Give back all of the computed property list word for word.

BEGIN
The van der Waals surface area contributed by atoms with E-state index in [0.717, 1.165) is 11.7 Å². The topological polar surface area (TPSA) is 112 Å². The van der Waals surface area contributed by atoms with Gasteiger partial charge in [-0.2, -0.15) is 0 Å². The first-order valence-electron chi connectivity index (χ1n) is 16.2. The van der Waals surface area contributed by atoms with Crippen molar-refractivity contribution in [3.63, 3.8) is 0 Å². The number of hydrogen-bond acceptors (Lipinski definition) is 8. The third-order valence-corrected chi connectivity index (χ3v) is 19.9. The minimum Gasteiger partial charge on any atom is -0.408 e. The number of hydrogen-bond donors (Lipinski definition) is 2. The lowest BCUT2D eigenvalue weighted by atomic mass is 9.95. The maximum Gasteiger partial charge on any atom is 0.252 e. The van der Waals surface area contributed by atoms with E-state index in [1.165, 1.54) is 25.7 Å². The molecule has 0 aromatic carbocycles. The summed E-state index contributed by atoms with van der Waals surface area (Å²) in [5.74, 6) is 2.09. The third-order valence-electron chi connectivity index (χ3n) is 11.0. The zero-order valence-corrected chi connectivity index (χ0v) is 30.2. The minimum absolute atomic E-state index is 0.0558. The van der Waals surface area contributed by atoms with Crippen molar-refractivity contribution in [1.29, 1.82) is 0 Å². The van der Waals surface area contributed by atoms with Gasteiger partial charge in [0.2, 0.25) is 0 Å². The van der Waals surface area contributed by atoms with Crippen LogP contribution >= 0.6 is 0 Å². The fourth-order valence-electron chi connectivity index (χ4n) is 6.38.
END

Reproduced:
The van der Waals surface area contributed by atoms with E-state index in [0.717, 1.165) is 11.7 Å². The topological polar surface area (TPSA) is 112 Å². The van der Waals surface area contributed by atoms with Gasteiger partial charge in [-0.2, -0.15) is 0 Å². The first-order valence-electron chi connectivity index (χ1n) is 16.2. The van der Waals surface area contributed by atoms with Crippen molar-refractivity contribution in [3.63, 3.8) is 0 Å². The number of hydrogen-bond acceptors (Lipinski definition) is 8. The third-order valence-corrected chi connectivity index (χ3v) is 19.9. The minimum Gasteiger partial charge on any atom is -0.408 e. The number of hydrogen-bond donors (Lipinski definition) is 2. The lowest BCUT2D eigenvalue weighted by atomic mass is 9.95. The maximum Gasteiger partial charge on any atom is 0.252 e. The van der Waals surface area contributed by atoms with E-state index in [1.165, 1.54) is 25.7 Å². The molecule has 0 aromatic carbocycles. The summed E-state index contributed by atoms with van der Waals surface area (Å²) in [5.74, 6) is 2.09. The third-order valence-electron chi connectivity index (χ3n) is 11.0. The zero-order valence-corrected chi connectivity index (χ0v) is 30.2. The minimum absolute atomic E-state index is 0.0558. The van der Waals surface area contributed by atoms with Crippen molar-refractivity contribution in [1.29, 1.82) is 0 Å². The van der Waals surface area contributed by atoms with Gasteiger partial charge in [0.2, 0.25) is 0 Å². The van der Waals surface area contributed by atoms with Crippen LogP contribution >= 0.6 is 0 Å². The fourth-order valence-electron chi connectivity index (χ4n) is 6.38.